In partnership with Connected Places Catapult, we have secured £400,000 of funding from the Department for Transport (DfT) to undertake detailed studies to deliver a significant demonstrator shorepower project, which will reduce emissions from vessels berthed in the port by 50 per cent.

We have also signed the DfT’s Operation Zero initiative to accelerate the decarbonisation of North Sea operations and maintenance vessels by 2025. We are in the process of replacing existing machinery with green alternatives, using electric vehicles throughout the port, and more energy-efficient solutions within the Harbour’s property estate – our power is sourced from sustainable resources, including solar, wind and hydrogen power.

Do you believe ports get enough recognition for their contribution to the economy – and society?

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Brexit and Covid-19 have highlighted the importance of shipping to the nation’s economy, and to our everyday lives. We mustn’t forget that 95 per cent of the UK’s trade comes to us by sea, and in Scotland, ports handle 71 million tonnes of cargo each year, generating £1.9bn gross value added (GVA) to Scottish gross domestic product – which is actually the highest GVA contribution to our economy.

The role ports play should never be underestimated, and Aberdeen’s as a key energy hub and a lifeline ferry port for the Northern Islands is of critical national importance. This is a responsibility that we take very seriously in all that we do.

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Aberdeen Harbour has been highly active during COP26, for example welcoming US Secretary of the Interior Deb Haaland, and attending the event’s International Maritime Hub. Can you explain more about your involvement in the event, and what you hope/feel COP26 will ultimately achieve?

COP26 reminded us that the time for talking is over, and the time for acting is now. We were pleased to be able to attend several events in Glasgow during the fortnight and share with many organisations and individuals our Green Port Strategy, while also hosting visits at our South Harbour expansion site.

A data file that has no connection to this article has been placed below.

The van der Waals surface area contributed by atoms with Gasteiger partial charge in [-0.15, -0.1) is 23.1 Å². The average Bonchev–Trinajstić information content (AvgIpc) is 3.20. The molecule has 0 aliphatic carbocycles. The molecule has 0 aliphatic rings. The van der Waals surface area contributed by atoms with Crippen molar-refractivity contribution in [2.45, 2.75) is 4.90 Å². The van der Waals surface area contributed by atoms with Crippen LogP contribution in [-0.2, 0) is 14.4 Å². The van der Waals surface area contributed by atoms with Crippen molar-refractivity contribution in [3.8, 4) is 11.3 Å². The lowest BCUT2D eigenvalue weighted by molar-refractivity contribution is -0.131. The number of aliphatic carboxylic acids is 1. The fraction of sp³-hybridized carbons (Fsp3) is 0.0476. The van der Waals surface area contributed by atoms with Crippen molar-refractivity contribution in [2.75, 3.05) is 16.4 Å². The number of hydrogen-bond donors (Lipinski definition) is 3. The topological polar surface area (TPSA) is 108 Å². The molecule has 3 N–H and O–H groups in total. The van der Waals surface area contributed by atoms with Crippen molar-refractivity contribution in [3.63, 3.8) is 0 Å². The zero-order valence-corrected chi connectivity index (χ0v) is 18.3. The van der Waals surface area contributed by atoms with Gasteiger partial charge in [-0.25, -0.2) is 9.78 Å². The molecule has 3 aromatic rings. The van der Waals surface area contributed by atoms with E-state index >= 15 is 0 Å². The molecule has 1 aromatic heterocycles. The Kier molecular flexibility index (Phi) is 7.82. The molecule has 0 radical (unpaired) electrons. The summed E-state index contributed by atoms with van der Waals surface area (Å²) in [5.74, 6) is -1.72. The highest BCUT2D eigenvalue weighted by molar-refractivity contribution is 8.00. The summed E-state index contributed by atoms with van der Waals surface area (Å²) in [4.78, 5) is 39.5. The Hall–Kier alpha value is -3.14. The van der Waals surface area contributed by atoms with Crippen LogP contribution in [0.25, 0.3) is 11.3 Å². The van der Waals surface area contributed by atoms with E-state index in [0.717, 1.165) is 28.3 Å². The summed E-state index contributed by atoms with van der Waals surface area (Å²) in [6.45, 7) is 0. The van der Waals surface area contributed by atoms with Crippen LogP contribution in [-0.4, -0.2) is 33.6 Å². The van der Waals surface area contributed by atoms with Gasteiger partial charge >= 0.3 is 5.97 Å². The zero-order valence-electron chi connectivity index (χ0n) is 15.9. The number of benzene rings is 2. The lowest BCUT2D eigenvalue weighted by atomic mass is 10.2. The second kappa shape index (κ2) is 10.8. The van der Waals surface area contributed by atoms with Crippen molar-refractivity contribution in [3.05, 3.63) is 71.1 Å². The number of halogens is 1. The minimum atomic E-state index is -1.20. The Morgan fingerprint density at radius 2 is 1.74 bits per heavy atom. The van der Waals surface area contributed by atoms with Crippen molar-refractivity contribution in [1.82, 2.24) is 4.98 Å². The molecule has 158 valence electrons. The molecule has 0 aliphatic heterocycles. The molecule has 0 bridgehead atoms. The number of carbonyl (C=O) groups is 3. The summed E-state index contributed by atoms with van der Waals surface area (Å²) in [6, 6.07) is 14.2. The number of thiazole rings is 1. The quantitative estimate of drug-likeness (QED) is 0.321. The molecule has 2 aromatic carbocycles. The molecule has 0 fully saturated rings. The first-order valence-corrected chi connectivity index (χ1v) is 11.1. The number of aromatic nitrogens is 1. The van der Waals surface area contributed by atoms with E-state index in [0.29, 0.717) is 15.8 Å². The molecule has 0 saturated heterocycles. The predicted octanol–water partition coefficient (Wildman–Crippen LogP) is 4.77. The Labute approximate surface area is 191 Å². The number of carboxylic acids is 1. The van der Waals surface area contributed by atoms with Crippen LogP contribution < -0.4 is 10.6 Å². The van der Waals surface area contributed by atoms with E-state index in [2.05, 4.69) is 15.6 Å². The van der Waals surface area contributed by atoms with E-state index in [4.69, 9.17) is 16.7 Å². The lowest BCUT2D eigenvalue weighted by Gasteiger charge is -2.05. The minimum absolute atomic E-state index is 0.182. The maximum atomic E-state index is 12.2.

The scale of our investment was seen as a clear commitment to energy transition and will be felt at a national level, providing significant economic and environmental benefits for years to come.

Trade body Maritime UK’s work around mental health in the sector has been given the support of Aberdeen Harbour – what prompted your involvement?

Aberdeen Harbour employs just under 100 people, and our teams are very tightly knit. We face challenges on a daily basis and the port remained open for business throughout the entire pandemic.

Maintaining the mental wellbeing of our employees is vital if we are to deliver a continuous, safe and professional service to our many customers. We will provide whatever support is needed to maintain and improve the mental health of our staff, and Maritime UK’s initiatives in this critical area have been very helpful.

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How did your previous roles prepare you for your current leadership position?

My role at the UK Chamber of Shipping focused on highlighting the importance of shipping to policy-makers and to the public, so the industry could prosper and support economic growth through free-flowing trade. In Gibraltar, I helped consolidate the port’s role as a key maritime hub to the Mediterranean by improving the services it provides to visiting ships.

The highlights in my naval career were undoubtedly my ship commands. The common thread is the importance of teamwork in getting the best results for your organisation. The same applies in my current role: everyone at Aberdeen Harbour needs to understand what our vision for the future is, and how their individual contributions will make a difference, not just to the port, but to the success of related industries in the region.

The South Harbour is expected to be operational next year. Where do you see challenges – for example related to the pandemic/Brexit/the cost of materials and sourcing staff – and on the flipside what is your best-case scenario for between now and then? What about a few years down the line?

Work is progressing very quickly towards declaring the South Harbour expansion operational in late 2022. Like others, we are facing price increases in concrete and steel, as well as pressures across the construction workforce. We are confident we will overcome these and look forward to welcoming the first ships into the new harbour as planned.

Being so close to completion means we have some advantage on competing port projects that are only emerging from Covid. Continued government support will be welcome, particularly in relation to the effects of Brexit, to ensure we cross the finishing line on time.

In the longer term, we expect to see a high demand for the 1,400 metres of quayside and adjacent land for the construction, operation and maintenance of offshore windfarms and other port-related activities.